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1982 (1)
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1979 (1)
1Author    Arthur HollRequires cookie*
 Title    der grünen Huschspinne Micromata rosea (Sparassidae) Temperature-Dependent Colour Change in Larvae of the Green Spider Micromata rosea (Sparassidae)  
 Abstract    In the green coloured larvae of Micromata rosea but not in adults temperature raise above 29 °C causes immediate colour change: green to bluish-green. Colour change is reversible by temperature decline below 29 °C. Qualitative analysis of the yolk pigment reveals the same biliverdin conjugates (micromatabilin) as previously identified for adult spiders. The bluish-green colour (above 29 °C) re­ sults from an absorption band (675-680 nm, water phase, purified solution) modified to that of the green solution (below 29 °C). Presumably, the thermodependent, rever­ sible colour change is due to a special yolk protein bond to the micromatabilin chromophor. 
  Reference    Z. Naturforsch. 37c, 1040—1041 (1982); eingegangen am 25. März/30 Juni 1982 
  Published    1982 
  Keywords    Colour Change, Temperature, Spider, Micromatabilin 
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 TEI-XML for    default:Reihe_C/37/ZNC-1982-37c-1040_n.pdf 
 Identifier    ZNC-1982-37c-1040_n 
 Volume    37 
2Author    Helga Sittertz-BhatkarRequires cookie*
 Title    Oral Cleansing in Spiders is Gland Mediated!  
 Abstract    Histochemical and micromorphological investigations of the gnathocoxal gland in spiders brought out its uniquely adaptive cleansing function. The prey particulates, caught in the oral mi­ crostructures, are bound with mucopolysaccharides or glyco-muco-proteins from the glandular se­ cretions in Araneus and Theridion species into a bolus, and are expelled following each food up­ take.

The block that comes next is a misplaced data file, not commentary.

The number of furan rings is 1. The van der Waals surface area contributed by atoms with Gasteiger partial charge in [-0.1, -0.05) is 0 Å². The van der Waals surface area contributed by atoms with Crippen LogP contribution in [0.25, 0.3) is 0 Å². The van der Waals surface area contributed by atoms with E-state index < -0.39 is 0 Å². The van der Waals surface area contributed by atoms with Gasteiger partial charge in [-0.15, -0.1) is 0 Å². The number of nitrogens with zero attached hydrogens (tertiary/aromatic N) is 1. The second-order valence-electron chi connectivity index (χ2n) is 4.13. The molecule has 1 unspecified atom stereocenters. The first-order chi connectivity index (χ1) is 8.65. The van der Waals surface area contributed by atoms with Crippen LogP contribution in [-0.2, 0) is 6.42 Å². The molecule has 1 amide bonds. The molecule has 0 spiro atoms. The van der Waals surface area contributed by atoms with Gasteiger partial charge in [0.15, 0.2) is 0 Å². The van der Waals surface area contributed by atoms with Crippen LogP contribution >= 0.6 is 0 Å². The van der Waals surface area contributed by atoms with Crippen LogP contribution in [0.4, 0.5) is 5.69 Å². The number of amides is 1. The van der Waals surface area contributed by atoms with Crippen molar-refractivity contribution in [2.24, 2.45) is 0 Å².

Reference    Z. Naturforsch. 35c, 669—673 (1980); received October 20 1979 
  Published    1980 
  Keywords    Oral Cleansing, Spiders, Gnathocoxal Gland, Histochemistry, Micromorphological Investigations 
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 TEI-XML for    default:Reihe_C/35/ZNC-1980-35c-0669.pdf 
 Identifier    ZNC-1980-35c-0669 
 Volume    35 
3Author    DavidS. WilliamsRequires cookie*
 Title    The Physiological Optics of a Nocturnal Semi-Aquatic Spider, Dolomedes aquaticus (Pisauridae)  
 Abstract    The optics of the posterior eyes of the amphibious spider, Dolomedes aquaticus, are described. The lenses have strongly-curved spherical front and rear surfaces, and therefore, a fairly high light capturing ability — they have F-numbers of 0.9 — yet, the large amount of spherical aberration predicted by their shape is mostly corrected. The receptive segments of the receptors are arranged in rows, each row separated by pigmented glial cells, but within a row, rhabdomeres from neigh­ bouring cells are contiguous so that coupling between cells from the same row seems a possible way of increasing absolute sensitivity for night vision. When the spider submerges, an air-layer is held over the comeal surfaces — as with a diver's face mask — so that light is focused on to the receptive layer of the retina under water as well as above. These features are considered as adaptations for the nocturnal and semi-aquatic habits of the spider. 
  Reference    Z. Naturforsch. 34c, 463 (1979); received February 12 1979 
  Published    1979 
  Keywords    Spider, Visual Optics, Single-Lens Eye, Night Vision, Under-Water Vision 
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 TEI-XML for    default:Reihe_C/34/ZNC-1979-34c-0463.pdf 
 Identifier    ZNC-1979-34c-0463 
 Volume    34